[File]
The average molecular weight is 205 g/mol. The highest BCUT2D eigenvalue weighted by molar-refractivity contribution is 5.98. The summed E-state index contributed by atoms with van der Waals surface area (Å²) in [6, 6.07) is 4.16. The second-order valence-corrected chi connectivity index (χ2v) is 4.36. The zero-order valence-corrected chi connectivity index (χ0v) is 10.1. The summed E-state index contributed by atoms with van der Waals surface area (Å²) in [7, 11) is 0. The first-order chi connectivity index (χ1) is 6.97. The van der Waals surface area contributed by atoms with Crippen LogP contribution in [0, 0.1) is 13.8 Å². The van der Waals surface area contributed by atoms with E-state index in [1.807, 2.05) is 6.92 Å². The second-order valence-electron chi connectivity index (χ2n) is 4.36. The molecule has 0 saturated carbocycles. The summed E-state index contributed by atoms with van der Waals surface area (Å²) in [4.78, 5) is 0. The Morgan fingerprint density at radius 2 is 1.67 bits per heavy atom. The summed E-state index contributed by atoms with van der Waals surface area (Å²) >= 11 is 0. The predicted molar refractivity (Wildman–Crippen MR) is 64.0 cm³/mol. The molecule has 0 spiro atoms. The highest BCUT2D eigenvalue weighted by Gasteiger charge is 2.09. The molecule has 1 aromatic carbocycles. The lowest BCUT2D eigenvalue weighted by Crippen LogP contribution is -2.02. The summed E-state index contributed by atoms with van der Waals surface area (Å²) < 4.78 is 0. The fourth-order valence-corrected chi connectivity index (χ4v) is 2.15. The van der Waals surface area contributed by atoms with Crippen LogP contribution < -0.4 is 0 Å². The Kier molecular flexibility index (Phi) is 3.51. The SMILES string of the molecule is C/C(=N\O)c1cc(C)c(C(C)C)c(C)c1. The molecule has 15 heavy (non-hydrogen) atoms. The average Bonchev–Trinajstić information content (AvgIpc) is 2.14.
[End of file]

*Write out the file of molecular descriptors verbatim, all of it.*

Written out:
The average molecular weight is 205 g/mol. The highest BCUT2D eigenvalue weighted by molar-refractivity contribution is 5.98. The summed E-state index contributed by atoms with van der Waals surface area (Å²) in [6, 6.07) is 4.16. The second-order valence-corrected chi connectivity index (χ2v) is 4.36. The zero-order valence-corrected chi connectivity index (χ0v) is 10.1. The summed E-state index contributed by atoms with van der Waals surface area (Å²) in [7, 11) is 0. The first-order chi connectivity index (χ1) is 6.97. The van der Waals surface area contributed by atoms with Crippen LogP contribution in [0, 0.1) is 13.8 Å². The van der Waals surface area contributed by atoms with E-state index in [1.807, 2.05) is 6.92 Å². The second-order valence-electron chi connectivity index (χ2n) is 4.36. The molecule has 0 saturated carbocycles. The summed E-state index contributed by atoms with van der Waals surface area (Å²) in [4.78, 5) is 0. The Morgan fingerprint density at radius 2 is 1.67 bits per heavy atom. The summed E-state index contributed by atoms with van der Waals surface area (Å²) >= 11 is 0. The predicted molar refractivity (Wildman–Crippen MR) is 64.0 cm³/mol. The molecule has 0 spiro atoms. The highest BCUT2D eigenvalue weighted by Gasteiger charge is 2.09. The molecule has 1 aromatic carbocycles. The lowest BCUT2D eigenvalue weighted by Crippen LogP contribution is -2.02. The summed E-state index contributed by atoms with van der Waals surface area (Å²) < 4.78 is 0. The fourth-order valence-corrected chi connectivity index (χ4v) is 2.15. The van der Waals surface area contributed by atoms with Crippen LogP contribution < -0.4 is 0 Å². The Kier molecular flexibility index (Phi) is 3.51. The SMILES string of the molecule is C/C(=N\O)c1cc(C)c(C(C)C)c(C)c1. The molecule has 15 heavy (non-hydrogen) atoms. The average Bonchev–Trinajstić information content (AvgIpc) is 2.14.